San Francisco now requires grocers to disclose meat animal antibiotic useSan Francisco now requires grocers to disclose meat animal antibiotic use
Stakeholders call city ordinance burdensome and aggressive.
October 5, 2017
The San Francisco, Cal., Board of Supervisors unanimously passed an ordinance this week that requires approximately 120 large grocery retailers in the city to annually report antibiotics used in livestock production, making the city the first in the U.S. to do so. The large grocers affected are those with at least one store in San Francisco and a worldwide total of 25 or more locations, which would include companies like Walmart, Whole Foods, Trader Joe’s and SafeWay. Smaller grocers are allowed to opt in or opt out of the reporting.
The legislation, introduced by city supervisor Jeff Sheehy, states, “The overuse of antibiotics, also known as antimicrobial drugs, in human medicine and in meat and poultry production poses a pressing environmental and public health threat by allowing antibiotic-resistant bacteria to multiply and spread.”
The legislation requires grocers in the city to report information to the Department of the Environment that includes, but is not limited to, the different purposes for which antibiotics are used, whether the use has a third-party certification, the average number of days of antibiotic use per animal, the percentage of animals treated with antibiotics, the number of animals raised and the total volume of antibiotics administered. The reporting is also required to distinguish whether the antibiotics used are medically important or not currently medically important. Once received, the information would be publicly disclosed, via a website, for consumers.
If, at any point, the director determines that a grocer has violated the ordinance, the grocer will receive a warning and then will have 30 days after receipt to correct the violation. Failing to comply could result in the director imposing penalties, including fines and/or the suspension or revocation of any permits held.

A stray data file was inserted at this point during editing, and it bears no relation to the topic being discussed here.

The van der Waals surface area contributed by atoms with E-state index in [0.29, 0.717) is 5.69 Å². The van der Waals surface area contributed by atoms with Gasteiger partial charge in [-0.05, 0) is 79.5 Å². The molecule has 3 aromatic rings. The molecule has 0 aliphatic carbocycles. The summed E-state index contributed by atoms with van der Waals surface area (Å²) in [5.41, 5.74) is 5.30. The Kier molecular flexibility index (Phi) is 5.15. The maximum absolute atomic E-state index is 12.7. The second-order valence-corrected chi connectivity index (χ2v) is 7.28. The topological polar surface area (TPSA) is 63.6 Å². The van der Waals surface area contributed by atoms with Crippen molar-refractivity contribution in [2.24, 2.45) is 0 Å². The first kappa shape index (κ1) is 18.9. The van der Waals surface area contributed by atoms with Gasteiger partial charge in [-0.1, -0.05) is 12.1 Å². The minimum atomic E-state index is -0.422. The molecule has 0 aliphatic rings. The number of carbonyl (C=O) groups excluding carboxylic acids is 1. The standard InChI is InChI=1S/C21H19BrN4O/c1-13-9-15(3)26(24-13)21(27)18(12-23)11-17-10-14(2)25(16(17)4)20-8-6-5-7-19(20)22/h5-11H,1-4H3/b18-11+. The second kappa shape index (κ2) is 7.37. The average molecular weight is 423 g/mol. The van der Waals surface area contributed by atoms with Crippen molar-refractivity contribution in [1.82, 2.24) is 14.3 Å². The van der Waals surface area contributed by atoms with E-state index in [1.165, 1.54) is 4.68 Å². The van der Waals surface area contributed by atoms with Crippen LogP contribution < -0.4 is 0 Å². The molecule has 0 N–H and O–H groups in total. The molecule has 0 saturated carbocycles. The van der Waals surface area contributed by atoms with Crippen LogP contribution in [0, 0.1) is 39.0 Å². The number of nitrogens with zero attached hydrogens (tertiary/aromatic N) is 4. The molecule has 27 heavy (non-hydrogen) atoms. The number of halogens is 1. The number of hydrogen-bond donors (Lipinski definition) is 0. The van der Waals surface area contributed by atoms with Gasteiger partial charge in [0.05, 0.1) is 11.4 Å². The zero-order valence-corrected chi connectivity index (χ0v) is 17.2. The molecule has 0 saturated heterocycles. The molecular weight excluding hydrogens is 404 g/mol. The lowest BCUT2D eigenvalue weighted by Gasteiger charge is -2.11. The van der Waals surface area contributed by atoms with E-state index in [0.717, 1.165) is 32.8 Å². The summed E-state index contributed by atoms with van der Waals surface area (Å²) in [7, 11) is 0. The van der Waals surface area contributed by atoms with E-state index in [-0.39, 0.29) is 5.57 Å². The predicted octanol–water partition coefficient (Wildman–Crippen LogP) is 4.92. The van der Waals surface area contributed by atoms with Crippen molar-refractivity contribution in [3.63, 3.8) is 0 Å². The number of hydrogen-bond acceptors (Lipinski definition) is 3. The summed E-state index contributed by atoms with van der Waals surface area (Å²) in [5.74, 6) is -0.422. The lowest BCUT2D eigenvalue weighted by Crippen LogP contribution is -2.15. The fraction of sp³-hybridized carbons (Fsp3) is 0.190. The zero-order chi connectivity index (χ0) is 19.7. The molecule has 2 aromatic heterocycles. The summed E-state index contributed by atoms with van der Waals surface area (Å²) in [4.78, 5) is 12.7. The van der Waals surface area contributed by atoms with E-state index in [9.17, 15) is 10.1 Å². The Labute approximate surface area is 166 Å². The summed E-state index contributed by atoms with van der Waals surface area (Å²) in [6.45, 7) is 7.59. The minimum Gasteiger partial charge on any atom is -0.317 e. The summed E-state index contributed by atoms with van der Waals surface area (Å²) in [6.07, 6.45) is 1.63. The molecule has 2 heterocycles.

The ordinance also includes a section that says the city attorney, a grocer or any nonprofit organization with the tax-exempt 501 (c)(3) or 501 (c)(4) status and “with a primary mission of protecting human health and/or the environment in the San Francisco Bay Area” may bring a civil action to “compel compliance.”
Any grocer who knowingly and willfully violates the ordinance will be guilty of a misdemeanor. Conviction is punishable by a fine of no less than $50 but no more than $500 for each day per violation or by imprisonment in the county jail for a period not to exceed six months; a violation could also result in both a fine and imprisonment. A grocer in violation will also be liable to the city for a civil penalty in an amount not to exceed $1,000 per day per violation.
“Each day in which the violation continues shall constitute a separate violation,” the ordinance states.
“Overuse of antibiotics in meat production is an issue we have been concerned about,” Debbie Raphael, director of the San Francisco Department of the Environment, said when the legislation was initially introduced in June. “Knowledge is power when it comes to our health and the environment.”